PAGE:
Cerebral Calcification as a Differential Diagnosis for Psychiatric Disorders: A Review of the Literature
This poster was presented at the 29th Annual U.S. Psychiatric & Mental Health Congress, held October 21-24, 2016, in San Antonio, Texas.
Central nervous system (CNS) calcifications can occur in a wide range of conditions with different etiologies. Calcifications can occur as physiologic, dystrophic, congenital or vascular calcifications. The aim of this presentation is to discuss differential diagnosis of psychiatric conditions associated with CNS calcifications.
Methods: A literature review using Medline Search was conducted for the past decade using the key words cerebral calcifications, basal ganglia calcifications, intra-axial calcifications, extra-axial calcifications and psychiatric symptoms. The type, duration, and course of psychiatric symptoms were reviewed and collated.
Results: Brain calcifications can occur as intra- or extra-axial calcifications. Structures commonly involved in intra-axial clarifications are the basal ganglia and the cerebellum. Calcifications can be idiopathic/genetic such as that occurring in Fahr's disease. Psychiatric symptoms in individuals with basal ganglia calcifications can present with variable clinical features including cognitive decline, auditory hallucinations, delusions, irritability, aggression, depressed mood, anxiety, personality changes and suicidal thoughts. Psychiatric symptoms can be acute or chronic; and some patients received clinical psychiatric diagnoses including: dementia, schizophrenia-like psychosis, mood disorders, frontal lobe syndrome, and mental retardation. Extra-axial calcifications such as that occurring in falx cerebri and the pineal gland can also be associated with psychiatric symptoms. Rare conditions with falx cerebri calcifications such as Gorlin-Goltz syndrome can present with acute course or with relapses and remissions.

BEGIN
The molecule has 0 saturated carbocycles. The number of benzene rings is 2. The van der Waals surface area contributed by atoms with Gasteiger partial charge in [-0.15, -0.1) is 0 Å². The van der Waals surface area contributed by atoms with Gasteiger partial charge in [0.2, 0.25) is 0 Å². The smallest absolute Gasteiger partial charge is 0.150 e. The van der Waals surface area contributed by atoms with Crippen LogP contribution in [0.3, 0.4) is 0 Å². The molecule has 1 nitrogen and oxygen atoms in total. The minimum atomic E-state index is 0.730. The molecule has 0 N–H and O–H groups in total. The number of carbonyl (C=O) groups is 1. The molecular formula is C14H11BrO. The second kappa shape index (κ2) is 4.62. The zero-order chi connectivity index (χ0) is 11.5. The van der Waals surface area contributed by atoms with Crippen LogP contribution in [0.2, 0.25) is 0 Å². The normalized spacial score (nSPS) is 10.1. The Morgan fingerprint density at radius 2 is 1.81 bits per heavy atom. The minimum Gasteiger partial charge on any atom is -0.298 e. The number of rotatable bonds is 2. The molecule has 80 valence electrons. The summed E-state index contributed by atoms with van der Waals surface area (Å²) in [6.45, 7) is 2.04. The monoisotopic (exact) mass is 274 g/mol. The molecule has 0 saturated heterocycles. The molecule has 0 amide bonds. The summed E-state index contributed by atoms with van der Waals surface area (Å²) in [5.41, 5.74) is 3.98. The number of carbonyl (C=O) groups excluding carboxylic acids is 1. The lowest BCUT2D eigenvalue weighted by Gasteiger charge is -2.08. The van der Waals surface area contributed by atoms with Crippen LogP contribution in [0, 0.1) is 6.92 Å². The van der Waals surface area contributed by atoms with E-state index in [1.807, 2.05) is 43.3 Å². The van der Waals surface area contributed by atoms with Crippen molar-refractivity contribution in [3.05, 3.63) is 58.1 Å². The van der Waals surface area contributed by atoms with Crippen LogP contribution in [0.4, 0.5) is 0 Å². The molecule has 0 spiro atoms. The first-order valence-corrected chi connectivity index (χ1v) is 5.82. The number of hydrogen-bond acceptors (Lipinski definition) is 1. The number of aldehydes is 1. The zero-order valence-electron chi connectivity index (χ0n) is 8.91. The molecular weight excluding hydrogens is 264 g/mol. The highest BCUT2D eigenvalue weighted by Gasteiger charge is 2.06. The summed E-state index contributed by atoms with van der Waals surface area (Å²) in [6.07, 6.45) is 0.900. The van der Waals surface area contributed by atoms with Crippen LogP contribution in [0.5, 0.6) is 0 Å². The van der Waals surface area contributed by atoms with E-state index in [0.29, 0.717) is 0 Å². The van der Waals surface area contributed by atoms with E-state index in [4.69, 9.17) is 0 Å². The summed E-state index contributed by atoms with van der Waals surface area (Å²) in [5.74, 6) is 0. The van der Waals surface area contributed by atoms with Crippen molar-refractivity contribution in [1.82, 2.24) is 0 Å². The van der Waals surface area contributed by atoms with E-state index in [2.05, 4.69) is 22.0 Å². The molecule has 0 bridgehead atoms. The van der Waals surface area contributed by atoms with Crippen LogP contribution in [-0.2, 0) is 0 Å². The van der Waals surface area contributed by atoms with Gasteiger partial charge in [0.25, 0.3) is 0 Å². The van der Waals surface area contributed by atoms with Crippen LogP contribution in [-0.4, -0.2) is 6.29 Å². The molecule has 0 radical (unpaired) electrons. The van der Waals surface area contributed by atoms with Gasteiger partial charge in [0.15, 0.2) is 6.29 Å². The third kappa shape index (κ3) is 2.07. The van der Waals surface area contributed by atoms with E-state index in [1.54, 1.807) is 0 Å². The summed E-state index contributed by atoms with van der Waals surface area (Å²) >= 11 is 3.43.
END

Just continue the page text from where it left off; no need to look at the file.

Conclusion: Radiologic investigations are useful tools to exclude organic pathology in patients presenting with psychiatric symptoms. For psychiatric patients who present with CNS calcifications, the location of calcification and the clinical psychiatric and systemic presentation are of vital importance in diagnosis.